|Originally Appeared in Keramos Vol III East Liverpool, Ohio May 1912 No.6|
This Topic is just being started and will have much more added from time to time.
This section of the Upper Ohio Valley is rich in historical lore, much of which is connected with the history of East Liverpool. "Indian Rocks," located about a half mile east of the present city limits, on the north shore of the Ohio River, a short distance east of the north fork of Little Beaver Creek, was for many years the Mecca of pilgrims seeking historical information. Indian Rocks is a flat strata of smooth, hard stone, extending from the bank over one hundred feet under the bed of the river. They could be seen only when the river was very low, and were covered with crude drawings in strange hieroglyphics made by ancient inhabitants, unknown relics of primitive days.
One of the first writers to call public attention to the "Indian Rocks" was Rev. Henry C. McCook, pastor of the Chestnut Street Presbyterian Church, Philadelphia, Pa., in his book, "The Latimers," which is a tale of the Western Insurrection in 1794, generally known as the "Whiskey Rebellion." Rev. McCook is a native of Lisbon, this county, and a member of the famous McCook family, noted in the history of the North West Territory and in the Civil War of 1861. The drawings picture warriors with scalp locks and totems hanging around their necks, fishes, birds, turtles, beavers, foot prints of unknown animals, all sketched with crude implements, characterizing rude civilization. The indentations are from one-fourth to one-half inch deep and wide. The running waters and grinding ice for centuries have smoothed down the outlines, but when the photograph of the illustration shown herewith was taken, at low water mark, they were seemingly as sharp and clear as they must have been a hundred years ago. They will never be seen again by the human eye, unless the new wicket dam, No. 8, recently erected by the United States government, at the western end of East Liverpool, should be destroyed and washed away. These rocks are now covered with six feet of water, when the wickets at the dam are lowered.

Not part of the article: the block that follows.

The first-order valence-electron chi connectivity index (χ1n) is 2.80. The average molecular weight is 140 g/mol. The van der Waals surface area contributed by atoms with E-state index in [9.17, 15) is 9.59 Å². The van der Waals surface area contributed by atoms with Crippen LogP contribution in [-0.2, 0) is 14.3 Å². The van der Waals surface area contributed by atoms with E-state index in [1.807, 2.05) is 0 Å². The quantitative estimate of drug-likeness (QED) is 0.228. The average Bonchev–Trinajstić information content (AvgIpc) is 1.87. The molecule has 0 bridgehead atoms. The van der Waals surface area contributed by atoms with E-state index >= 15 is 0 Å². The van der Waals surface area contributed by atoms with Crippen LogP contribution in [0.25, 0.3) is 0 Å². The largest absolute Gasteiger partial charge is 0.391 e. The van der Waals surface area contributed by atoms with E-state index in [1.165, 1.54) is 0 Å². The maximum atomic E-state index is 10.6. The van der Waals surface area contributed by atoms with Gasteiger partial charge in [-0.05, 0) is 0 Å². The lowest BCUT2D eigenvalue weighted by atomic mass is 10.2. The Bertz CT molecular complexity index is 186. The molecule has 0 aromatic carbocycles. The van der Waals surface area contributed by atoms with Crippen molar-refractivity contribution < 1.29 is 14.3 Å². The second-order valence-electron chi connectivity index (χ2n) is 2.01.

"The Wellsville Petroglyph's"
From a Blog created by and maintained by Jeff Langdon:
"The Indian Rocks" the petroglyphs of Smiths Ferry"
By Jeff Langdon
Many web sites and local blogs mention and post pictures of a local historical site known as the "Indian Rocks". For many years the local tale of ancient rock carvings around the mouth of Beaver Creek has fascinated many people. Most of the early pictures ever published of the mysterious site has been a group of postcards from 1908. The local site is actually located about a mile north of Beaver Creek on the same shoreline of the Ohio. The town that was once there was known as Smiths ferry. A local historian in 1908 from East Liverpool pioneered the research on this site and four others around the East Liverpool and Wellsville areas. His name was Harold Barth. Seventy years later the director of the Carnegie Museum of Natural History James Swauger wrote two major books documenting petroglyph's up and down the Ohio river. It wasn't until these books were published that things really came to light. Swauger used most of Harold Barth's research, drawings, and photographs because they were the only available information known of any of the five sites. Most of the sites have been partially destroyed or covered over by 20 feet of river when the dams were installed on the Ohio.
The very first mention of the carvings that I could find written came from the tale of the western insurrection of 1794 written by Lisbon's own Rev Henry McCook. The book titled "The Latimers" is a historic novel about Scotch Irish pioneers during the whiskey rebellion. Published in 1898 it gives a description of the Indian Rocks on page 24. It describes carvings of fish, birds, turtles, and human feet. It goes on to suggest that the Smiths Ferry site was held in great reverence by the Mingo Indians as medicine marks.